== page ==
Transition tales #14: #NoWaste

Milan is changing its beauty standards and defines new ambitions to fight against food waste with unglamorous fruits and vegetables. Can the ‘city of fashion’ set a new European trend for food waste?

For the past years, Milan has been creating a legacy in the fashion industry. Since 2015, the city has been registering a new focus on promoting sustainability with regards to food consumption and waste. Hosting the World Expo 2015 under the motto: ‘Feeding the Planet, Energy for Life’ has stirred Milan towards drafting a new policy which is to be promoted at an international level: the Milan Urban Food Policy Pact. What have been the implications so far?

Every year, in Italy, around 8.7 billion euros worth of food is thrown away. To this, Italian chef Massimo Bottura replied with a call for action, following the lines of Expo 2015. Under the motto ‘No more excuses’, the Michelin Star chef initiated a local soup kitchen in Milan, using food deemed to be turned to waste. Obtaining an old, abandoned theatre as donation from the Catholic Church, Massimo opened Refettorio Ambrosiano – a place addressed to the neediest residents of the neighbourhood.

Lunch time @Riva

The perks of having a world renowned chef opening a Soup Kitchen for the needy consisted in generous donations from famous designers, architects and other companies, that turned the abandoned Teatro Greco in a dining hall fit for Michelin dishes. Massimo also opened up Refettorio’s professional kitchen to over 60 work-class guest chefs, that shared their recipes and ideas for re-purposing day-old bread and banana peels. Over a period of 5 months, 15 tones of food waste were transformed into delicious meals that provided lunch for the neighbourhood schools and dinner for the homeless shelters in the area. Refettorio Ambrosiano became an illustration of what a Food Policy Pact can mean to a city and its residents. The success of the project has determined Massimo to continue developing ideas for future soup kitchens around the world that focus on reducing food waste and hunger. Refettorio Ambrosiano continues to function as a community kitchen for the nearby shelters, obtaining a daily supply of food from the supermarket waste.

@Isa Balena

Moving away from famous designers and Michelin Stars, the Italian fight against food waste takes place at an even smaller level, every Saturday on Viale Papiano. Papiniano is one of the 94 public markets in Milan. Open every Tuesday and Saturday, the market’s closing time is 6pm. The food distribution doesn’t stop at that time, though.

For the past year, instead of throwing away their boxes of unsold food, the merchants bring them to a corner in the market where they are welcomed by a group of young volunteers. Coming together under the name Recup, the NGO focuses on salvaging boxes of fruits and vegetables which are unsold due to the fact that ‘they are not pretty enough’ to attract customers.

Collection time @Recup

“give social value to what had lost economic value” – Virginia, volunteer Recup

Initiated by Rebecca Zaccarini, the NGO grew rapidly through social media, with more than 20 registered volunteers. The initiative falls under new grassroots activities that reflect the current Milanese ambition to promote a more sustainable approach to food among residents.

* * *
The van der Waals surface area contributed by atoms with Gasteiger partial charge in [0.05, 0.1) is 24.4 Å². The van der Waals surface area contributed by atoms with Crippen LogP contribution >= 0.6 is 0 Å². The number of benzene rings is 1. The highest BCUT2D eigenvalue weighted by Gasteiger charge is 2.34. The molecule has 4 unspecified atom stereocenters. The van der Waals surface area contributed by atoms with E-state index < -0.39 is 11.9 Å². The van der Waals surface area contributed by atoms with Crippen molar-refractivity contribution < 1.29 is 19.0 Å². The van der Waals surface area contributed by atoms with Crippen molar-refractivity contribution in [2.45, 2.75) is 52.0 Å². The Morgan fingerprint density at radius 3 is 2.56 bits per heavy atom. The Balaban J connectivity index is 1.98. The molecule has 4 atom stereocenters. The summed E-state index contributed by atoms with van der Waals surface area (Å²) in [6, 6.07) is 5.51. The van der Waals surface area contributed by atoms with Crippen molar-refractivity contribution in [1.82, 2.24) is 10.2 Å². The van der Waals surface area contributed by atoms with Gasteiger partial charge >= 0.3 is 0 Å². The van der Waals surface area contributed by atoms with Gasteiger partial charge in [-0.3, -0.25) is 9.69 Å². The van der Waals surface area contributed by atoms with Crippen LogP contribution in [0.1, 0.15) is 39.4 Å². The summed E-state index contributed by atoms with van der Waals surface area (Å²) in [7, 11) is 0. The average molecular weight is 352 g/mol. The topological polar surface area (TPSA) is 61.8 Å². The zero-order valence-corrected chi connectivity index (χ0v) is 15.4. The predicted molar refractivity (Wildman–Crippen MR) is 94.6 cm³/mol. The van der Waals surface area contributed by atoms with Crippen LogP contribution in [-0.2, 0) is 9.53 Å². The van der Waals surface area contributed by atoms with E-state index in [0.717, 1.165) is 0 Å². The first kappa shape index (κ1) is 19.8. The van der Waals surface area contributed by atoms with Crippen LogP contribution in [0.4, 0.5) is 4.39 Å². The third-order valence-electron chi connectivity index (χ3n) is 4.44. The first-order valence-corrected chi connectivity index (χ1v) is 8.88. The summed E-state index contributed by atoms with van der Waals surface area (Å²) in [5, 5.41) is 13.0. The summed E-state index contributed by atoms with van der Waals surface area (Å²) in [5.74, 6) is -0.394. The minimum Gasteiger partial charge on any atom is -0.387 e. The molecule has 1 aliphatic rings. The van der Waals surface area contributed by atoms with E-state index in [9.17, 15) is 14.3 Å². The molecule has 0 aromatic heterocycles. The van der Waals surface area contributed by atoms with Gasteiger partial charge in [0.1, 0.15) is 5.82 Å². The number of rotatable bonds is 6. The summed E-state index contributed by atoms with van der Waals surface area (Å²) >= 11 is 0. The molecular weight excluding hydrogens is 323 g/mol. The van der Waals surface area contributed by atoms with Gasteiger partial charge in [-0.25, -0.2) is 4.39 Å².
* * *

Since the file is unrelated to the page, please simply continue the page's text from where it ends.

The idea behind Recup is simple: on the local market closing time, the young group of people gathers to talk with market vendors and convince them to donate the products destined to go to waste. After the collection process is over, they distribute the food to local shelters in the neighbourhood. At the beginning, the process was not too successful, resulting in one or two crates of fruit or vegetables. However, this did not discourage the group.

Now, two years after the project started, Recup is a familiar presence at the markets and expanded their donation list to bakeries and other shops located next to the market. A regular collection day results in about 150kg of food. It seems that awareness and perseverance can make a change.


These are just two examples of the ‘ugly food’ movement in Milan. More local initiatives, like Frutta Brutta, address food waste in Milan with a strong focus on having a social impact. Surprisingly, their impact goes beyond the social goals, by also improving the connection between local NGOs and the Municipality. Following the outlined principles in the Urban Food Policy Pact, the Municipality of Milan welcomes local initiatives and acts as a facilitator for projects in need of further development.

‘The issue of food waste reduction is an important part of our public policy. The city needs to act as a facilitator in order to help link up those who want to reduce food waste and those in need.’ – Anna Scavuzzo, Vice Mayor Milan

It seems that Milan is setting new standards with its international Urban Food Policy Pact. The question remains, will other cities follow this ‘unglamorous’ statement?

Watch the inspirational video below and re-think your culinary ingredients.

Transition tales

The stories we present reside at the intersection of planning, culture, politics and economics. We introduce a series of weekly uploads from a number of sources (conferences, interviews, summits), that offer a better image on the way cities are changing and what are the ideas behind this transitioning.

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